Canola oil is also not a healthy oil to use. Although it’s been marketed as one of the healthiest of all the vegetable oils because it has a better balance of omega 6 to omega-3 fatty acids,  there are several problems with using it for food. Canola oil  is really rapeseed oil which has been bred to reduce the amount of toxic erucic acid it contains to levels which are considered safe. Its high sulfur content causes it to go rancid very easily;  the deodorizing process transforms the omega-3 fatty acids into trans fats; and there is evidence that canola oil creates a deficiency in vitamin E, as well. It is also a genetically modified crop.

The best, most stable, and healthiest oils to use when frying are olive oil, at moderate temperatures, peanut oil and sesame oil occasionally since they are stable when heated but high in omega 6 fatty acids, and palm oil and coconut oil which are not only very healthy but are also very stable when heated.  Flax-seed oil which, because of its high omega-3 fatty acid content (a good remedy for the omega-6 to omega-3 imbalance most of us have), should not be heated and always kept in the refrigerator.  It is best consumed in small amounts.  Animal fats and butter are also good choices for cooking and frying.

frying potato pancakeWith the exception of flax-seed oil, all of the above contain medium to high percentages of saturated fats as well. Saturated fats are very necessary as they fill many roles in the body. They are critical to maintaining the stiffness and  integrity of our cell walls, are needed to incorporate calcium into our bones, help us properly utilize omega-3 fatty acids, protect the liver from toxins, and more. Our over-consumption of polyunsaturated oils and their inherent imbalance of omega-6 to omega-3 fatty acids unfavorably alters our biochemistry, leaving us prone to disease and illness.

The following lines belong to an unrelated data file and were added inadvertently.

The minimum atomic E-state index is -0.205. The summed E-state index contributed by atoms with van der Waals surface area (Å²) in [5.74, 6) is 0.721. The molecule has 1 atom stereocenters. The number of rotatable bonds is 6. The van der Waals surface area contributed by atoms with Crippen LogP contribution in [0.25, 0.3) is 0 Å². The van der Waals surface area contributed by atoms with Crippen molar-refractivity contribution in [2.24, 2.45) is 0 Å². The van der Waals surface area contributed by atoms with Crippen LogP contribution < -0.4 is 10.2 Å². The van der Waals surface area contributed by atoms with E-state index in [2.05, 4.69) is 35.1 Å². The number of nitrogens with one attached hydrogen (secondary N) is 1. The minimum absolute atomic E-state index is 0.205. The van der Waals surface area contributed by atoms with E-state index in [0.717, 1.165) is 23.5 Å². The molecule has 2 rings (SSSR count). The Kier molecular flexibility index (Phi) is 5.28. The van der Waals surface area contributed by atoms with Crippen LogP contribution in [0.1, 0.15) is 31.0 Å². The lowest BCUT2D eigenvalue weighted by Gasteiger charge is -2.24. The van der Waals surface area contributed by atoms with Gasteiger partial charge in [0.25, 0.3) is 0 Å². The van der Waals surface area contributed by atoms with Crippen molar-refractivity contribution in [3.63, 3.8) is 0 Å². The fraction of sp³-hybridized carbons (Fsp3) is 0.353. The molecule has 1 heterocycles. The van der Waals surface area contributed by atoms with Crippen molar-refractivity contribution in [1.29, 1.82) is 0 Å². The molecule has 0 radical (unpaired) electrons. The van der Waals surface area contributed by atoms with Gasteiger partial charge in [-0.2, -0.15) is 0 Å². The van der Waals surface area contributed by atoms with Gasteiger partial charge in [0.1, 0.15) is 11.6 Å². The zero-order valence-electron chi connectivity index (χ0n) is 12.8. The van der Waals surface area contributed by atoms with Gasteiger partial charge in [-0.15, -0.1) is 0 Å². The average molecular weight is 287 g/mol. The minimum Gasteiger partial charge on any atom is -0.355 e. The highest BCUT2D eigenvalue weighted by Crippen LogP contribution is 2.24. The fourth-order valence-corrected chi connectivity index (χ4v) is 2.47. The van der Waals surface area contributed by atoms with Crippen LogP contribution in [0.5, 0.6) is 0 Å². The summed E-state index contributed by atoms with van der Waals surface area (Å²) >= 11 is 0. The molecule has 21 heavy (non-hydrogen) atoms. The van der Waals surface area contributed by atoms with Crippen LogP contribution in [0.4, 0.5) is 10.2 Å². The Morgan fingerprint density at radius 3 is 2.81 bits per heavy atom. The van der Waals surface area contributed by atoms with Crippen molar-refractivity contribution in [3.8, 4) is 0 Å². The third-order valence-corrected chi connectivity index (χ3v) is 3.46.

Heat up the pan very well before frying to cut back on the amount of oil needed. I noticed several years back that the pancakes that I fried last came off the pan more easily than the ones I did first. The only difference between the earlier and later batches was how hot the pan was, having had the opportunity to heat up more while I was frying. So I started making sure that the pan is well heated before I start. When it’s ready I pour a little oil in (probably about a tablespoon for a 10 inch pan) , spread it around, and then drop in my batter by spoonfuls. If it needs to be scraped off the pan, leave it alone. It is not ready. Flip the latka or take it out of the pan when it feels firm enough to lift off with a spatula. I do add more olive oil when necessary, but in really small amounts. Olive oil is rich in antioxidants and, besides coconut oil, is the safest vegetable oil to use when cooking.

SP_A0197I made two zucchini latka recipes. The first one, a takeoff on the Mashed Zucchini Salad recipe from The Book of Jewish Food, by Claudia Roden, used zucchini, onion, salt, lemon juice, and coriander. It was good; we all enjoyed it. However, the second one I made, Sweet Potato and Zucchini Latkas was a real winner. Yes, sweet potato is a carbohydrate too, but by adding the zucchini, it becomes a lower carbohydrate option.

Ingredients:

  • 2 cups grated zucchini
  • 2 cups peeled and grated sweet potato
  • 1 tablespoon extra-virgin organic olive oil to start, adding as necessary